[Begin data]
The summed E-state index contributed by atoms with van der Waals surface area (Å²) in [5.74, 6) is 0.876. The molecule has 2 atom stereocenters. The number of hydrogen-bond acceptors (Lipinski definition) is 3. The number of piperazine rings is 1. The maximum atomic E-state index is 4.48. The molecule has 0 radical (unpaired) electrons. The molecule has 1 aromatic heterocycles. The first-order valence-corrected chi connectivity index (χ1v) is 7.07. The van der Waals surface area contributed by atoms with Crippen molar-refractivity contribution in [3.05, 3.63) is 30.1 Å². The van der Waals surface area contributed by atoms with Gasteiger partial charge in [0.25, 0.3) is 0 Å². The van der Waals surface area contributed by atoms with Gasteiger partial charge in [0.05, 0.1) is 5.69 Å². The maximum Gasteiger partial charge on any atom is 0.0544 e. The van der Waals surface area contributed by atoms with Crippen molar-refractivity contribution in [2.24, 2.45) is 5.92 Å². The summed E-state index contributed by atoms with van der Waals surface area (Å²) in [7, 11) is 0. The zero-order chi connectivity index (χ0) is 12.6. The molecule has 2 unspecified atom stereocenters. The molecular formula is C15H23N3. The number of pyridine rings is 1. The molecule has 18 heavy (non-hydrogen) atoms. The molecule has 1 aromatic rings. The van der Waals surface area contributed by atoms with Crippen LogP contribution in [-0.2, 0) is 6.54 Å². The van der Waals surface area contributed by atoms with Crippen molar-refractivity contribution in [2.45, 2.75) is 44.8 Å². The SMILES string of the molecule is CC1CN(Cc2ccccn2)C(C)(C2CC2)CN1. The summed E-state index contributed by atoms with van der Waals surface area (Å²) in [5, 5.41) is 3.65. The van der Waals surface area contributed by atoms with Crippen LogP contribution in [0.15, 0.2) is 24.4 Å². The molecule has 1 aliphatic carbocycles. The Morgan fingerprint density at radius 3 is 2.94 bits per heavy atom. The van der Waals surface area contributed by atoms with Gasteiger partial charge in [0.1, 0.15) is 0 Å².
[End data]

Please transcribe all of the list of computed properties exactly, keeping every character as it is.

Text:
The summed E-state index contributed by atoms with van der Waals surface area (Å²) in [5.74, 6) is 0.876. The molecule has 2 atom stereocenters. The number of hydrogen-bond acceptors (Lipinski definition) is 3. The number of piperazine rings is 1. The maximum atomic E-state index is 4.48. The molecule has 0 radical (unpaired) electrons. The molecule has 1 aromatic heterocycles. The first-order valence-corrected chi connectivity index (χ1v) is 7.07. The van der Waals surface area contributed by atoms with Crippen molar-refractivity contribution in [3.05, 3.63) is 30.1 Å². The van der Waals surface area contributed by atoms with Gasteiger partial charge in [0.25, 0.3) is 0 Å². The van der Waals surface area contributed by atoms with Gasteiger partial charge in [0.05, 0.1) is 5.69 Å². The maximum Gasteiger partial charge on any atom is 0.0544 e. The van der Waals surface area contributed by atoms with Crippen molar-refractivity contribution in [2.24, 2.45) is 5.92 Å². The summed E-state index contributed by atoms with van der Waals surface area (Å²) in [7, 11) is 0. The zero-order chi connectivity index (χ0) is 12.6. The molecule has 2 unspecified atom stereocenters. The molecular formula is C15H23N3. The number of pyridine rings is 1. The molecule has 18 heavy (non-hydrogen) atoms. The molecule has 1 aromatic rings. The van der Waals surface area contributed by atoms with Crippen LogP contribution in [-0.2, 0) is 6.54 Å². The van der Waals surface area contributed by atoms with Crippen molar-refractivity contribution in [2.45, 2.75) is 44.8 Å². The SMILES string of the molecule is CC1CN(Cc2ccccn2)C(C)(C2CC2)CN1. The summed E-state index contributed by atoms with van der Waals surface area (Å²) in [5, 5.41) is 3.65. The van der Waals surface area contributed by atoms with Crippen LogP contribution in [0.15, 0.2) is 24.4 Å². The molecule has 1 aliphatic carbocycles. The Morgan fingerprint density at radius 3 is 2.94 bits per heavy atom. The van der Waals surface area contributed by atoms with Gasteiger partial charge in [0.1, 0.15) is 0 Å².